Life’s trials can really test your courage and expressing that in writing can be difficult, too. It makes you all the more vulnerable, but oftentimes in a beautiful way. I tried to write about the relationship between me and my biological father last year right after he passed away from cancer. I felt like people could relate to my story — after all, everyone has known and loved someone who has passed from this debilitating condition.
But the piece didn’t turn out as well as I had hoped. I was raw — both in the emotional sense from the pain of loss, and in the physical sense due to the birth of my third daughter. So much was happening, and I felt burdened under the tremendous weight of it all. That writing certainly showed it. It was titled, “When Hello and Goodbye Coincide.” Today I am going to revisit that time and take a more totalitarian outlook and hopefully pass on a good bit of advice I’m still working on taking myself.
Even when it’s awkward, make the call.
Now I am notorious for shying away from phone calls. I’ve even been guilty of placing a pizza order online just to avoid the voice on the other end. It’s strange, and I’m not sure why an otherwise outgoing and (mostly) well-adjusted person would behave this way. I rehearse simple phrases in my head — how I’ll start off the conversation, what objective I want to achieve. I remind myself not to stutter or clear my throat or use unnecessary fillers in my speech. I overthink and over-analyze like it’s my job.
Growing up, my father and I were often distant. Even when we were in contact and both trying to establish a relationship, it seemed like we both kept a little distance. For me, maybe it was for protection. I can’t say definitively why he seemed that way. But I believe it was not intentional; it was just his way. He didn’t seem totally comfortable expressing emotion; he tried to show his love in more tangible ways in buying something. I appreciated the gestures, but I craved a deeper connection with my biological father. I know we certainly loved each other, but the pang of regret remains because we couldn’t break down each other’s emotional walls. If I could go back, I would give a little more and really seek that connection. It’s human nature, and we can all be guilty.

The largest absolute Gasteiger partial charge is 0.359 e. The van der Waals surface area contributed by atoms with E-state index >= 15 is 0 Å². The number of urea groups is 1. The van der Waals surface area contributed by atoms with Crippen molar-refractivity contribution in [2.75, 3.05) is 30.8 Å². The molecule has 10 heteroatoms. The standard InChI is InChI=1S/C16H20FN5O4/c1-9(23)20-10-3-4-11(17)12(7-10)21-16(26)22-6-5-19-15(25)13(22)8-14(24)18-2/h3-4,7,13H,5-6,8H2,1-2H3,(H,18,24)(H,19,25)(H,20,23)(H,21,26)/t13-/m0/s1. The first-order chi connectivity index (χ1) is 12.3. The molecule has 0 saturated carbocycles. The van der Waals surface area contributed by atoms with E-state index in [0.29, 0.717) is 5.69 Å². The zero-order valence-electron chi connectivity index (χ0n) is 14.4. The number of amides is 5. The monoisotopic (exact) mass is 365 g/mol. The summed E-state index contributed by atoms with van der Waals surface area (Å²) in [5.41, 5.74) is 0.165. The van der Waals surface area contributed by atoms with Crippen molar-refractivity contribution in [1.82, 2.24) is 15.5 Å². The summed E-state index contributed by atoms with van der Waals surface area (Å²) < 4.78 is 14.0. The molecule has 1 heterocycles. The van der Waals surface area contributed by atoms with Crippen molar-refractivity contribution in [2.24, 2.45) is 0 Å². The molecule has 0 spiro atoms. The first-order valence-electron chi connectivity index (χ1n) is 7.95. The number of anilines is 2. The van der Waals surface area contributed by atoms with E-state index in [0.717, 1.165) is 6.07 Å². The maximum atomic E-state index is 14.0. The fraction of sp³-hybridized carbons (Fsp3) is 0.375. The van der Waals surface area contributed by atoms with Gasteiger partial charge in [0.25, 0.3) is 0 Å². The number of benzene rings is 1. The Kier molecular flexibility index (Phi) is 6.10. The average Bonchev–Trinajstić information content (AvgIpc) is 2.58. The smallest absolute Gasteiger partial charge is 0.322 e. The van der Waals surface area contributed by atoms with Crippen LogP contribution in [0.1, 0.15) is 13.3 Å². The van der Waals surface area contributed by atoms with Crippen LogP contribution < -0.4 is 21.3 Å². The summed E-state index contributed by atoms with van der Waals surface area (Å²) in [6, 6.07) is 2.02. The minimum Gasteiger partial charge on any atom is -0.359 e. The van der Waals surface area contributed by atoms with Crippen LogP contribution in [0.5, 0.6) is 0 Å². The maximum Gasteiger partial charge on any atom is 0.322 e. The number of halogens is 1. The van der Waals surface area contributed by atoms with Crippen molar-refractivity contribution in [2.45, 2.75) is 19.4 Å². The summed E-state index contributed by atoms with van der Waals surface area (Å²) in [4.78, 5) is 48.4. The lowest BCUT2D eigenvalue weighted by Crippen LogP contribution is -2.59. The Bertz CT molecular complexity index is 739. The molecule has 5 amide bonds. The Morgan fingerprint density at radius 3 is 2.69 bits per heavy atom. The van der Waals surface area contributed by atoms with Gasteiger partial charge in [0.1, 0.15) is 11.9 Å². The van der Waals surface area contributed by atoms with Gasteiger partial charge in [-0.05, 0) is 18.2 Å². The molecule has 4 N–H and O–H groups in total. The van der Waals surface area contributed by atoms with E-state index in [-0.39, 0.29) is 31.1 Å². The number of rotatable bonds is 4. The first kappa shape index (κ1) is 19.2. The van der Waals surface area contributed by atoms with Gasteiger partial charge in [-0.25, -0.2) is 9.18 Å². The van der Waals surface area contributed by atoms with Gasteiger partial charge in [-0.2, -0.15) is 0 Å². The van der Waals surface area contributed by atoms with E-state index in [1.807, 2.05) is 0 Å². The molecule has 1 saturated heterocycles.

I encourage you to reach out if you’re estranged from a loved one, or to call a little more often even when life is busy or pride is in the way. In short, don’t just make the call, but try your best to make that call count. You never know what tomorrow holds.
Even after my father was very sick, we didn’t have the difficult talks. I wish we had.
I remember pleading with myself internally to make more memories, but I didn’t want to feel like it was superficial or putting on a show in some way.
I wished for a sincere moment of epiphany and peace; to know that when he left this world, he knew there were no loose ends or words unsaid.
But as much as we tried, it doesn’t feel like we figured it out. I miss him terribly still, not only for the man he was to me, but for all
the potential moments we could have shared; the man he could have been to me and my daughters as time marched on.
September 15th would have been his birthday. And despite my better judgement, I probably would have sent a text or forgotten altogether as the day progressed. I sang Happy Birthday to him last year for the first time, but he was so progressed in his sickness, I’m not sure how much got through. I wish it hadn’t taken terminal illness to make that moment happen.
I plead for all of you, myself included, to swallow your pride and make the call. Never hesitate when it comes to telling your special people you love them. Grudges are petty after all, and love supersedes them always. So always lead with love.